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Bipolar Disorder: Increasing the Effectiveness and Decreasing the Side Effects of Treatment: Page 5 of 11

Bipolar Disorder: Increasing the Effectiveness and Decreasing the Side Effects of Treatment: Page 5 of 11

Placebo-controlled trials of SGAs showed similar changes in YMRS scores and response rates, but the best way to establish relative efficacy is to conduct a head-to-head comparator trial. To date, only one study compared olanzapine with risperidone in the treatment of acute mania.38 The 3-week trial involved 329 patients with nonpsychotic acute mania and showed no differences in YMRS scores or response rates between the 2 groups. However, the mean improvement in MADRS scores was statistically greater with olanzapine than with risperidone.

Polytherapy

Polytherapy is commonly used in the treatment of initial and refractory episodes of mania. This generally involves the combination of a mood stabilizer with an SGA. Such combinations are associated with a 20% higher response rate than individual mood stabilizers.11 However, polytherapy is also associated with significantly higher rates of adverse effects.39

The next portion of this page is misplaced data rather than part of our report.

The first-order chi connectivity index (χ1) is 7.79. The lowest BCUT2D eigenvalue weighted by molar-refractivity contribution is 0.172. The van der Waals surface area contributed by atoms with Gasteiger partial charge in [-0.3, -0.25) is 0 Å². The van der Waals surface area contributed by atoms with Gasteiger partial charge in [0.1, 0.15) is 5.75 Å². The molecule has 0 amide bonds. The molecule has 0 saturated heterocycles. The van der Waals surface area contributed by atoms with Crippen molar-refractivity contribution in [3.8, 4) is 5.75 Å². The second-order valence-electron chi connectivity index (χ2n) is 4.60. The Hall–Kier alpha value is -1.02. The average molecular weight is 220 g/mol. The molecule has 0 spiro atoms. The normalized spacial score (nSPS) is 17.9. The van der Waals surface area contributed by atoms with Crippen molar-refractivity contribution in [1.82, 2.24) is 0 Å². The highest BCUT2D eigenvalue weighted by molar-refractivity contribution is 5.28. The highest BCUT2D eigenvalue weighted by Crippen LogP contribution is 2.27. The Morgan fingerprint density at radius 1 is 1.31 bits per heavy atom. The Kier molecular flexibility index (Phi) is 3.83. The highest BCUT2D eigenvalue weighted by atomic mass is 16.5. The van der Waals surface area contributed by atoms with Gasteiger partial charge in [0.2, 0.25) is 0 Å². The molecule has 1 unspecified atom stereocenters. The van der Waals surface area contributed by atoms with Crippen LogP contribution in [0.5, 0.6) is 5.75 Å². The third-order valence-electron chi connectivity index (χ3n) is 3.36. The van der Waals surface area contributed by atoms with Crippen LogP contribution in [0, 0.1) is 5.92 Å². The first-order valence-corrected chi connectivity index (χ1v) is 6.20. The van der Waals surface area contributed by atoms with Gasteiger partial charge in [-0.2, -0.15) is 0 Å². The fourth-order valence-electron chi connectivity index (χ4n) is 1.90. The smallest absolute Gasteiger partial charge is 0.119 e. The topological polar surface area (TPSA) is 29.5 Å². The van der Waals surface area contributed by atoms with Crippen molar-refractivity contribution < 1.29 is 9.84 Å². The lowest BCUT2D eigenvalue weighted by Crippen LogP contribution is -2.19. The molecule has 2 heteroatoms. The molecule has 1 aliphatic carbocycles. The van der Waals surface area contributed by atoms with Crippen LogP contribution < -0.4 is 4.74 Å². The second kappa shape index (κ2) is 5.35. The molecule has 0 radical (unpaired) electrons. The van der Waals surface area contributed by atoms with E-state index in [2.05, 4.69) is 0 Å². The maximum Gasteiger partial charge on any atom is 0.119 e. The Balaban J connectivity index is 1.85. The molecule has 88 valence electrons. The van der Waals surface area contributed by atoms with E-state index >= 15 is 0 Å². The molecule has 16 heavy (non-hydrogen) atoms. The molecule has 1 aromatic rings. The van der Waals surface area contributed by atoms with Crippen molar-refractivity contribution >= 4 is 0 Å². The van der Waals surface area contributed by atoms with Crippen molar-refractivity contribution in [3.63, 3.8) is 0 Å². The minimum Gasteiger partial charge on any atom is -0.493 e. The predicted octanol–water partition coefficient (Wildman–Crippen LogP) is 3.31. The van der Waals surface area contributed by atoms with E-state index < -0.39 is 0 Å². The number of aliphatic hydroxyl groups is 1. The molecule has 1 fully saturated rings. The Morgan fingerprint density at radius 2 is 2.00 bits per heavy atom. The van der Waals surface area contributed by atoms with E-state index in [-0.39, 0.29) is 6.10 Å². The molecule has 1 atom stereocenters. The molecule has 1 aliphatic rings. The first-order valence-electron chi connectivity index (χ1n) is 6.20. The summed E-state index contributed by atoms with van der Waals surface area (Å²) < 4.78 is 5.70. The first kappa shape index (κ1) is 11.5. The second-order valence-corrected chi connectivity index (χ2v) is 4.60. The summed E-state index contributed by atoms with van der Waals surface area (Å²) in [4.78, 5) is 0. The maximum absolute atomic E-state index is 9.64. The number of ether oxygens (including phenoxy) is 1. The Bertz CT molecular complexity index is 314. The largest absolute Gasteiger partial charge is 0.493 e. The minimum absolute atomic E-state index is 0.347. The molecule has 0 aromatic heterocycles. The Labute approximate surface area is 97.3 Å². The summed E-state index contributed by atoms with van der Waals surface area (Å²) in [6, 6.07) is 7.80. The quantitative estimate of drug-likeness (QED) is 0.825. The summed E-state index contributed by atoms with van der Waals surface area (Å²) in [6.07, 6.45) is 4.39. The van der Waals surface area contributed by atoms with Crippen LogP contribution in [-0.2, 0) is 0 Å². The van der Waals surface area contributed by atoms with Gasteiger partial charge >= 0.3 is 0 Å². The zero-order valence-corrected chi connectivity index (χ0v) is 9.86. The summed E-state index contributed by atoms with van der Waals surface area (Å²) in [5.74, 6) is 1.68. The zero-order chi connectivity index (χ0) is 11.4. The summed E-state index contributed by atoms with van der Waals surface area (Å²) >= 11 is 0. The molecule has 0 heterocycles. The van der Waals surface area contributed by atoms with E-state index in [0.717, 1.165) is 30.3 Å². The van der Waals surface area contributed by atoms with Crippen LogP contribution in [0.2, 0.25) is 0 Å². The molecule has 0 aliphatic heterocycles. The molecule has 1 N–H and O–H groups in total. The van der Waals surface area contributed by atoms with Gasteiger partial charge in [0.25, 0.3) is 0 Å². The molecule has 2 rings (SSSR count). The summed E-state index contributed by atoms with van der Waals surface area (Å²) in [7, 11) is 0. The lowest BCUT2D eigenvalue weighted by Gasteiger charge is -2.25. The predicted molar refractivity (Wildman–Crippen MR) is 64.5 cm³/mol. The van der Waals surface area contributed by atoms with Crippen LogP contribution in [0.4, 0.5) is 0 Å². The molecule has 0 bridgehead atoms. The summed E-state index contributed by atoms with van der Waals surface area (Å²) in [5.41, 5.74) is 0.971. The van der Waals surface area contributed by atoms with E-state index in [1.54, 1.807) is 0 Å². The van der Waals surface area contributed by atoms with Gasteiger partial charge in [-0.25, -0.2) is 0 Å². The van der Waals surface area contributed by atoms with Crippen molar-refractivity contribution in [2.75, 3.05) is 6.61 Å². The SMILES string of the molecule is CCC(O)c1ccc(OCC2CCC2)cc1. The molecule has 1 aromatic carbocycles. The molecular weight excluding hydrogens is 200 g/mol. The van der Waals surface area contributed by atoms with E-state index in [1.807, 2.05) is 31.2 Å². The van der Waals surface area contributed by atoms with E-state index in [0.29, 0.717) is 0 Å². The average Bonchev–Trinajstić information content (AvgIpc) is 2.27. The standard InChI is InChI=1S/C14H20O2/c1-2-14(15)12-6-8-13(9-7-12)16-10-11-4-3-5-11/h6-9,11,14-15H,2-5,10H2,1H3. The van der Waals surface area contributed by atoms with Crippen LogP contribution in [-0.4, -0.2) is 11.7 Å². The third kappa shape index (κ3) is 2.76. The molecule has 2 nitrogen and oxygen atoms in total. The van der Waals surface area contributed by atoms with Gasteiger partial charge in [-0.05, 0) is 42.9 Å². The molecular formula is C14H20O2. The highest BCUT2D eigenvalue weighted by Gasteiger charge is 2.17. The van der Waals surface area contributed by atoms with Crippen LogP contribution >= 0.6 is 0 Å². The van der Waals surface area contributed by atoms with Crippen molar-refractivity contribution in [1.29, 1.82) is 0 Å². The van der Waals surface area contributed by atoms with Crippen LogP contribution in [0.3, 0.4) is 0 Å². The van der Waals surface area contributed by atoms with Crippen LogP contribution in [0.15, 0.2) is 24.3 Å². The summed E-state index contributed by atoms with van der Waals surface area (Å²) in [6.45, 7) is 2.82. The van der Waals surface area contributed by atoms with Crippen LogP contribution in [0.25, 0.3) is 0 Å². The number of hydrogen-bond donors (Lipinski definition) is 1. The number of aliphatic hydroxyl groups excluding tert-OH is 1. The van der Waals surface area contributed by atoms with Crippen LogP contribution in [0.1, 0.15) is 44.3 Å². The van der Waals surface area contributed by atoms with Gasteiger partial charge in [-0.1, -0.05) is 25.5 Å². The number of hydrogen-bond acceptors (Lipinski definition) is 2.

Four studies analyzing combination therapy for the treatment of mania in adults have been published.39-42 In addition, one combined analysis included the published quetiapine study and an unsuccessful quetiapine study that has not been published.43 All studies were double-blind, randomized, and placebo-controlled. Study duration was typically 3 weeks, although the olanzapine trial lasted 6 weeks.

FIGURE

YMRS score reduction with combination therapy

YMRS reduction and clinical response. Olanzapine, risperidone, and quetiapine, in combination with valproate/divalproex or lithium, resulted in statistically significant reductions in YMRS scores and response rates compared with valproate/divalproex or lithium plus a placebo. In the olanzapine polytherapy group, YMRS scores decreased by 13.1, with a response rate of 68%.39 Risperidone combination therapy resulted in a YMRS score reduction of 14.3 and a response rate of 53%.40 Quetiapine, in the combined analysis of 2 polytherapy trials, was found to reduce YMRS scores by 15.3 and produce a 56% response rate.43Overall, polytherapy was associated with a mean reduction in YMRS scores of 14.2 and a response rate of 59%. In comparison, monotherapy was associated with an average YMRS score reduction of 9.8 and a clinical response of 39% (Figure).

 
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